Maui residents and emergency crews are cleaning up following heavy downpours that flooded homes and caused landslides.
Maui Mayor Alan Arakawa signed an emergency proclamation after the storm last week, which dropped nearly 10 inches of rain near Iao Valley. The rainfall caused the Wailuku River to overflow and forced the closure of the popular Kepaniwai Park, where several mudslides filled the area with debris.
Firefighters had evacuated several homes, including one residence where the family climbed onto the roof for safety.
“My son, who is 11 years old, he put on a life vest and he put a life vest on my daughter. He put a life vest on my 74-year-old mom and they went to the roof and they waited there,” said Lisa Higa, who was on her way home when her children called to tell her about the flood. “They were frantic and they were going crazy ’cause the water kept rising and rising and rising, and I told them you gotta get to the roof, go to the roof, go to the roof!”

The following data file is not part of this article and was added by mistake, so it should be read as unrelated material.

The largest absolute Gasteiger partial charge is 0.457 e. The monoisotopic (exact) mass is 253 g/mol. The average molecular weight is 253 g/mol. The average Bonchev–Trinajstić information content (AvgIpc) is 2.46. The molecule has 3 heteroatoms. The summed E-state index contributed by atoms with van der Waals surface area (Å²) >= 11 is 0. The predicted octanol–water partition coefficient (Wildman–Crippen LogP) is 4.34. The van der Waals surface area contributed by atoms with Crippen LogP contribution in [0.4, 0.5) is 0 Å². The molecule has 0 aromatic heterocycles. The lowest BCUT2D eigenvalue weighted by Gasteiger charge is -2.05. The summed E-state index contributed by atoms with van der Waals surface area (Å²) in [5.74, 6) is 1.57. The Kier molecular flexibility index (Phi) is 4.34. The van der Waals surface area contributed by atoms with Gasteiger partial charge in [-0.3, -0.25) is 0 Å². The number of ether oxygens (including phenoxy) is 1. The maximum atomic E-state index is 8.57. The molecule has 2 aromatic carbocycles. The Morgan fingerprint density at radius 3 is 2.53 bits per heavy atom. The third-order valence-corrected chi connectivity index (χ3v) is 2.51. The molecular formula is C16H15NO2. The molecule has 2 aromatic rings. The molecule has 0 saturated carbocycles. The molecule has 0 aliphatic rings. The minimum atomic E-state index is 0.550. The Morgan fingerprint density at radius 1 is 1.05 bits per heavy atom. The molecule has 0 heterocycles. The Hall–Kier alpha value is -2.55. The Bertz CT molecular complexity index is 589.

Fire Chief Jeff Murray said crews arrived at the Higa home “as everything was (subsiding) enough so we could walk in and get her kids and her mother out.”
Firefighters then went next door where they found a married couple who said they wanted to leave but didn’t know if it was safe. Murray said they decided to get them out and helped carry out the wife’s 92-year-old father in a litter basket.
Emergency shelters opened for residents whose homes were damaged by the flooding. About 15 people spent Tuesday night at a high school shelter, while eight people took refuge at the War Memorial Gymnasium.
Crews worked Wednesday to clear several highways that had been closed.
The Department of Water Supply urged residents in central and southern Maui to boil their water because of possible contamination from flooding.
The state issued a brown water advisory Wednesday for the coastal waters of Maui and Oahu.
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